From the Corner Office: John Graham, ASAE

By Association Adviser staff • September 7, 2013

John Graham, ASAE
John Graham, CAE, FASAE, American Society of Association Executives

John Graham, president of ASAE The Center for Association Leadership is our Corner Office profile subject this month. ASAE supports the interests of more than 21,000 association executives and industry partners representing 10,000 organizations worldwide.

John, what is the biggest change you’ve seen on the association landscape since we talked in Dallas this time a year ago?

I’d say mobile technology. It’s analogous to the advent of the personal computer 30 years ago. Mobile is a game changer in the sense that it alters the way a member engages with an association. Historically, the association controlled the member experience. Now with mobile, the member can control their experience with the association. If you’re an association, all of your content [and resources] must be easily accessible for the mobile member.



  • Mobile’s impact on associations is comparable to the PC’s impact on business in the 1980s—it’s literally changing the way members engage with associations.
  • Non-dues revenue (NDR) is essential to keeping the cost of dues down. Just make sure your NDR programs are relevant to members and within your core competencies.
  • Technology is one of the most important investments you can make to remain relevant. You don’t have to be on the bleeding edge, but you’re responsible for staying current.


If you were addressing a room full of membership directors, who would they say is harder to keep happy—newer members or long-time members?

I’m not sure that’s really the right question. It’s not a matter of who’s harder to keep happy. The question is, ‘How do I get more engagement from each of my member groups?’ As a starting point, newer members are more likely to engage with you via tweeting, blogs and mobile. Older members are more likely to engage with you via print and face-to-face events. The challenge is to operate in parallel to keep both groups happy.

So, what’s going to be the ‘Next Big Thing’ on the association horizon?

The Holy Grail is content distribution over multiple platforms—mobile, face-to-face, online, social and tablet. Content has always been king [for associations], but now it’s got to be [readily] available on all channels the member uses.

If a typical association suddenly found an extra $100K in the budget, what do you think they would invest it in?

Two things: Multiple platforms (i.e. responsive technology) and aggregation and mining of data.

As the association membership model continues to evolve, what is the appropriate role for NDR? Do some associations take NDR too far?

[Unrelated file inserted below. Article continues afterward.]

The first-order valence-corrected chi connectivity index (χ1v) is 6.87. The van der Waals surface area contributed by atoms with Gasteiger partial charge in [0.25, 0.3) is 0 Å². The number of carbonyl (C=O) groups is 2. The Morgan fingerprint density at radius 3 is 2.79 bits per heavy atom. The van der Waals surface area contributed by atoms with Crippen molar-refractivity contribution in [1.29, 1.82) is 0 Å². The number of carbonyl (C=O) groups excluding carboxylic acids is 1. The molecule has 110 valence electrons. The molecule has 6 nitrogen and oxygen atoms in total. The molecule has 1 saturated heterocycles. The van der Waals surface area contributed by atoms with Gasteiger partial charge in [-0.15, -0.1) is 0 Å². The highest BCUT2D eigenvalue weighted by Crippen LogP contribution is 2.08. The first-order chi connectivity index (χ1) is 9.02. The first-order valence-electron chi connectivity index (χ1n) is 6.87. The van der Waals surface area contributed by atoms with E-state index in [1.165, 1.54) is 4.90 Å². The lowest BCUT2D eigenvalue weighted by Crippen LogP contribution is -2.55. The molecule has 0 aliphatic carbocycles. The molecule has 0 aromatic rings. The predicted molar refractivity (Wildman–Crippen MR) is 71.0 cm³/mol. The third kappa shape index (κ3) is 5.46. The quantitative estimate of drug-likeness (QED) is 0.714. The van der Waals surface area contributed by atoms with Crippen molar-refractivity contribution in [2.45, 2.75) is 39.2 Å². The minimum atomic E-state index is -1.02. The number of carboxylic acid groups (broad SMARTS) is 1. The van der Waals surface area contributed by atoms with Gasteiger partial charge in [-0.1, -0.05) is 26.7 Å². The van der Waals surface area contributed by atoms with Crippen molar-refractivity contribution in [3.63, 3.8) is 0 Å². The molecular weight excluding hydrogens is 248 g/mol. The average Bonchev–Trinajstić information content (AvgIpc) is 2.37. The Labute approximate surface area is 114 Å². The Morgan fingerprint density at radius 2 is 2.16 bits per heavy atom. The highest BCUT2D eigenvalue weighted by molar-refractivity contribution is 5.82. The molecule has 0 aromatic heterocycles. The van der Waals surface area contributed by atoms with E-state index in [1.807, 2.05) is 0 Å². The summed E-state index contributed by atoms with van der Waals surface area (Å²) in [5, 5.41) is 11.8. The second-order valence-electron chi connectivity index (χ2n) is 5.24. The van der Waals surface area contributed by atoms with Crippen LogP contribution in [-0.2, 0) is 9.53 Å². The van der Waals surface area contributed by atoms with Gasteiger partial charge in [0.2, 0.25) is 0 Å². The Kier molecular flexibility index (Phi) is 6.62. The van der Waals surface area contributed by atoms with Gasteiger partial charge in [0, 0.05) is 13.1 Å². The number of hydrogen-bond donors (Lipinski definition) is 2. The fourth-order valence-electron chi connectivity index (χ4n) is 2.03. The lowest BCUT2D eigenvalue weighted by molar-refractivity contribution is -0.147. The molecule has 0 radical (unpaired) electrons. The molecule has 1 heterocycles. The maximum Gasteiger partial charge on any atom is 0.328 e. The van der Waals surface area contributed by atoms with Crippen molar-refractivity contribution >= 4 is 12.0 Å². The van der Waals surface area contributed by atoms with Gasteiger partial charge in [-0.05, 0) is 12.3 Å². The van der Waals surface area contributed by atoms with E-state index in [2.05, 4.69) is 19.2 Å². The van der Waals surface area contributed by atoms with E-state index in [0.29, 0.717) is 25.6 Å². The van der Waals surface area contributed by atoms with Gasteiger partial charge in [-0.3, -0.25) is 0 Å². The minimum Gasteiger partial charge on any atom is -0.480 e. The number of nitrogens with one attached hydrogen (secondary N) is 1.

You’re taking it too far if you’re doing something that’s not relevant to your association’s mission just to make money—for example, selling used cars to members, even if you’re very profitable doing that. Don’t go beyond your core competencies. At the end of the day, NDR is just a way of not raising member dues.

Regarding technology adoption, should associations be encouraging members to get up to speed faster—or wait for members to catch up before rolling out new offerings to them?

It’s the responsibility of the association to stay cutting edge. Our members certainly expect ASAE to be out front in technology. You don’t have to be bleeding edge, but you do have to understand what’s happening on the cutting edge of technology. Associations have to invest their resources wisely and technology is one of the most important things you need for staying relevant with members and your industry.

On a scale of 1 to 10, how important is it for associations to make all of their resources and benefits available to members in mobile format?


To what extent do you think associations will be offering more webinars, virtual trade shows, virtual events and other online learning offerings?

All are very likely to increase. But remember, it’s not a matter of either/or. It’s additive. Virtual doesn’t replace face-to-face; it’s a complement to it and enhances the member experience.

What do you think most association leaders would say is their toughest communication challenge?

Space and bandwidth—cutting through the clutter.

So, how is ASAE dealing with those communication challenges?

By listening to members and developing things that make their experience with us better. For example, we developed a mobile app for our conferences. Now it’s easier for attendees to manage their schedules, receive last-minute updates, get their handouts, communicate with each other and reduce the amount of paper (and weight) they’re carrying around.

In terms of membership and revenue growth, do you think associations have bounced all the way back from the 2007-08 recession?

No, I’d say it’s about 95 percent, and that 95 percent [level] is going to be the new normal. Some associations are still having difficulty.

How do you measure the ‘new normal?’

I look at our [association] job board. It peaked in 2008 and then went down sharply—about 40 percent in just a few months. Pretty scary [chuckling]. But [hiring] has been coming back ever since, and we’re now about 95 percent of where we were pre-recession.

Overall, the view seems pretty good from where you sit. Is anything keeping you up at night?

Actually I sleep pretty well [laughing]. ASAE has worked very hard to evolve through the tough economy. We’re positioned very well financially and strategically.